When you're working in Showcase, this line of thought can get in the way, believe it or not.  In reality, many things don't work in precise inputs.  No edge is perfectly straight, no angle perfectly aligned. 

Reality, by definition, is a bit imprecise.

So what did I try to do to create some of life's natural imperfections? 

First, I added in some cushions to the sofa.  Since Showcase can't create, them, I added them in Inventor.

With the cushions added

Looking at the sofa, I realized it was going to look too 'sanitized' in Showcase.  People would look at it and say: "That looks cool, Jon.  But I dunno, something isn't right."

Trust me, it's happened to me before!

So I went a step further.  I added two extra cushions to the sofa, but used the rotate tool on Inventor's Assembly ribbon to reposition the cushions.

Rotating the cushions
Now if you have a designer's brain, this part may make your eyelid twitch. 

Don't worry about rotating a given amount, just position it until it looks good. 

That's right.  I said 'eyeball' it.

In the end, I think you'll  be happy with the results.  Doing things like this breaks up those perfect lines, and gives you something that looks much more realistic, and therefore, much more appealing. 

Here's the finished result in Showcase.

Here it is, the end result!
I think addin the two pillows, rotated randomly added a bit of realism to it.  In the end, I'm glad I did it. 

As a matter of fact, I may go back and move some more cushions around, just to see if I can improve it. 

So if you find your self doing any presentation like this, be it in Inventor Studio, Showcase, or any rendering program.  Remember that in reality, nothing is quite perfect.

And that's the beauty of it! 

Sunday, January 09, 2011

Stop Seeing Red! Using DWF Markups in Autodesk Inventor

“Skewered through and through with office-pens, and bound hand and foot with red tape”
Charles Dickens

Earlier this week, while reloading on coffee at my frequented haunts, Starbucks in Norwalk, Ca.  I was thinking about DWF files and Autodesk Inventor.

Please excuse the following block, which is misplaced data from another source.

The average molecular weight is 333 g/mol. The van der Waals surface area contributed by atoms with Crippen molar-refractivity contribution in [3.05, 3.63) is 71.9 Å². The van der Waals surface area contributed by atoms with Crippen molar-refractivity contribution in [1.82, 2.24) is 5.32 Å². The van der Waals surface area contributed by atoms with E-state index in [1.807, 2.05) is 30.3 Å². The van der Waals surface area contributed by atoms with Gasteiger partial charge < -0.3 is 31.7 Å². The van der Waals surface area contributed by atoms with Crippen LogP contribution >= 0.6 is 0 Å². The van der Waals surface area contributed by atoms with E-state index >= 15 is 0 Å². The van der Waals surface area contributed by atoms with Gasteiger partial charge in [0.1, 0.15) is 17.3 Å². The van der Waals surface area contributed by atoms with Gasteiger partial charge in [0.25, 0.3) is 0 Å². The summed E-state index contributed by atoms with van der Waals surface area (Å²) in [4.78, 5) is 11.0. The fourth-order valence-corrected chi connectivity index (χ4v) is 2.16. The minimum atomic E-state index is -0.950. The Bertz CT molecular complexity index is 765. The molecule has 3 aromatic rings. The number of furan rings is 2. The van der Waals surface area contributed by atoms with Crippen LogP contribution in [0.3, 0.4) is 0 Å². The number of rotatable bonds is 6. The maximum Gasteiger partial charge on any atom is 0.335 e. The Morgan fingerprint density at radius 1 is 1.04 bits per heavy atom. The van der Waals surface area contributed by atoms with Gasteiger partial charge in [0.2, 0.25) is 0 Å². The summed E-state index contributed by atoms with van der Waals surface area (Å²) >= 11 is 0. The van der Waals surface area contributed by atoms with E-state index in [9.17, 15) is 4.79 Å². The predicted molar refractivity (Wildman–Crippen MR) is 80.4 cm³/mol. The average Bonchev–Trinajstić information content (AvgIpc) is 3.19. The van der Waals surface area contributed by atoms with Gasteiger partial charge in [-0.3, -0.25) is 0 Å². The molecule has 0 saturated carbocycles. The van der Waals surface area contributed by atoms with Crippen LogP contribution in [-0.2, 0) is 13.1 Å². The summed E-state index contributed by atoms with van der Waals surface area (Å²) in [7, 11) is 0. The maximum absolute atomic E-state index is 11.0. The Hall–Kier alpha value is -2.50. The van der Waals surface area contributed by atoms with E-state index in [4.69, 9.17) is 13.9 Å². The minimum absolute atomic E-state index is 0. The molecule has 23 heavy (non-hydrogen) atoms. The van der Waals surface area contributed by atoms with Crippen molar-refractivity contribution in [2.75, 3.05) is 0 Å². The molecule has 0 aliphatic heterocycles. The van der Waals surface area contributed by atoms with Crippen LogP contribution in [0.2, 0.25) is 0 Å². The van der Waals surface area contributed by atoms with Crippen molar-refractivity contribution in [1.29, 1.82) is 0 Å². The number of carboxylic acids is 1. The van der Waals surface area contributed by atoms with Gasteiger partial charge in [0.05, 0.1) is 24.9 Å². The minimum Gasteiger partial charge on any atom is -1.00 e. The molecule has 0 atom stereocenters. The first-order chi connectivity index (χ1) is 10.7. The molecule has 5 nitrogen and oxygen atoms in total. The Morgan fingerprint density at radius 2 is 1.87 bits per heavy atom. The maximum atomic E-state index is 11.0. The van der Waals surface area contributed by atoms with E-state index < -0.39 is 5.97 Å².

Yes, these are the things that go through my geeky brain while standing in line getting coffee.

I had been talking about marking up DWF files in Autodesk Design Review, and how you can take the DWF markups, and how you can overlay them on your Autodesk Inventor drawing.

Example of a DWF that has markups on it

As I discussed it, I found that I wondered how many Inventor users might not be aware that Design Review and Inventor could communicate on this level.

In short, Design Review and Inventor do have a cozy relationship here.  For years, you've been able to export your files as a DWF, send them to a user who has Autodesk Design Review, and have them mark up your files.

They can send that file back to you, and you can overlay the DWF markup right on top of your Inventor drawing, make your corrections with the redlines sitting right on top of your Inventor drawing.

It can save you the trouble of waiting for drawings to print, you can e-mail the files to someone off site, and yes, it can help you be a little bit more green.

Here's a video on making the full circle!  And don't forget, if you double click on the video, it opens in a new, full size window!

So the next time markup time comes around take a look at using DWFs instead of printing out all that paper!

Sunday, January 02, 2011

Creating Searches in Autodesk Vault, and Remembering Them Later!

“New Year's Day - Now is the accepted time to make your regular annual good resolutions. Next week you can begin paving hell with them as usual.”
Mark Twain

First of all...  Welcome to my first post of 2011, and Happy New Years to everyone.  I hope you had a great, and relaxing holiday!

On one of my day's off for the holiday, while I was sitting down having breakfast at a local haunt in Whittier, I came up with a Vault question that I've been asked fairly often, and thought "I should post on that."

The question I've been asked, many times, in one form or another is, "How can I quickly check to see if I've got any files checked out?"

The answer is to create a search, and save it for later.  Start out by going to Tools>Find, and making sure you're on the Advanced tab.

The Tools>Find Pulldown

Creating the Saved Search

Once you create the search,  you can save it, and recall it any time you want. With the search saved, it shows up in the Vault browser, and you can recall it any time you want!

Recalling the search

Perfect for making sure that you check in all your files before a weekend or long vacation!

Without further delay!  Here's the video!